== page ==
The Top 5 Reasons Wooden Trains Derail and How To Fix Them

top 5 reasons wooden trains derail train crashIf your child’s wooden train set doesn’t run smoothly and the trains derail frequently it can be super frustrating for all concerned. Here are the top 5 reasons wooden trains don’t run smoothly and how to fix them.

 #1 Uneven Surfaces

The Problem: If the railway rests on a carpet the track may rise up and down, as the fabric height changes, creating steps where track sections meet and which the wheels can’t roll over.
The Fix: Find a flat smooth surface on which the track can rest. Best solutions being table tops or toy tables but if the railway has to sit on the floor use a play mat or large sheet of cardboard. These interlocking foam mats are great as they provide a flat surface which can be expanded them as the train set grows.

#2 Broken Track

The Problem: Well used wooden track may fracture or split around the joints and grooves preventing smooth running of the wheels. Equally, over time wooden track can become distorted so the grooves don’t align.
The Fix: Use sandpaper, or a file, to smooth down the rough edges or in worst cases replace the track section.

#3 Slopes Too Steep

The Problem: Where track slopes down, from a bridge for example, the incline may be too sleep in which case the front of the train hits the track resulting in the wheels being pushed up up and off the grooves.
The Fix: Easy, just rearrange the layout to reduce the angle of the slope.

#4 Moving Track

The Problem: Wooden track on smooth, low friction, surfaces, can move as the trains are pushed around it, introducing gaps between sections.
The Fix: Put the track on a surface with greater friction, such as a track mats. Using a technique from my model railway construction experiences, I’ve used landscape matts which most importantly provide a great grip for wooden track but also looking great (see the above picture).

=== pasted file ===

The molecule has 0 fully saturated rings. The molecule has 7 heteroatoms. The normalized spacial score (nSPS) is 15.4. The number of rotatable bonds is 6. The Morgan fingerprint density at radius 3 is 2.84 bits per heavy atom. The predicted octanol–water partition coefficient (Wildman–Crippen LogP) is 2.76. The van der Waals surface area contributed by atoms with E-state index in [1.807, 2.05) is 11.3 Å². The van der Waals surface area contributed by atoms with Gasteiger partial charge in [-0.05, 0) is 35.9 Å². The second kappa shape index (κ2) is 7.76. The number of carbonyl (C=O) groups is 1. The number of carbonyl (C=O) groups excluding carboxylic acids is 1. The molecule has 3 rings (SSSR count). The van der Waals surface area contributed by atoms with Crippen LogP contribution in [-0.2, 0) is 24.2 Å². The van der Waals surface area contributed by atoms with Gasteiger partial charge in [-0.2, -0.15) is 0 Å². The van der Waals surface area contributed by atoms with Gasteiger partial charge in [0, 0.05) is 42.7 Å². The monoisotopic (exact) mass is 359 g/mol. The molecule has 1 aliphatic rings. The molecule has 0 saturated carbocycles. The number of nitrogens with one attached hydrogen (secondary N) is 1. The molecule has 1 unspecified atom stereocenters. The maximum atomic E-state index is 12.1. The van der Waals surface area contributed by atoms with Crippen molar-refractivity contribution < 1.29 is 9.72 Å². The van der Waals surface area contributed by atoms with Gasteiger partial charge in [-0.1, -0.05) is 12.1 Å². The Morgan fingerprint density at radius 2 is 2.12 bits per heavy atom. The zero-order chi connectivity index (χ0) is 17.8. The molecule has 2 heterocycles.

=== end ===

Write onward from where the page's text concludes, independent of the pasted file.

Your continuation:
Some people glue their wooden track down on a train table but in my experience this is a mistake. While it solves the problem of the track moving it takes away the fun and enjoyment of being able to change the layouts and build new networks.

#5 Incompatible Trains

The Problem: I’ve covered train and track compatibility before and while it’s not usually a problem with wooden train sets such as those from Brio there can occasionally be issues where different manufacturers of track and train are used with the axels of some trains are two wide or narrow for the track.
The Fix: Sadly there’s little else that can be done if this is the case. While you could adapt the trains it’s quicker and easier to just return the rolling stock and ask for a replacement or refund.

Where next?…

Hopefully, this will solve your wooden train derailment problems but if your children continue to have problems by all means drop a comment below and I’ll be happy to try and help.
Alternatively, if your child is looking for wants another train for their Brio or Bigjigs or Thomas train set and you’re trying decide what to get them check out the sister post to this article – the best wooden trains. It’s just one of the posts in my super-series on wooden trains.

PS, If you liked this post, sign up for my free newsletter, Train Play, to get unique toy and wooden train guides and tips direct to your inbox. It's completely free, you can unsubscribe at any time and I promise to never spam you. Sign up now.
One comment
  1. While these are certainly reasons, I think there is a more fundamental issue at play… These wooden tracks are not designed correctly, which leads to possible derailment at each connection point. I plan to play with it over the next few days to see if I can improve the design…

Add Comment

Required fields are marked *. Your email address will not be published.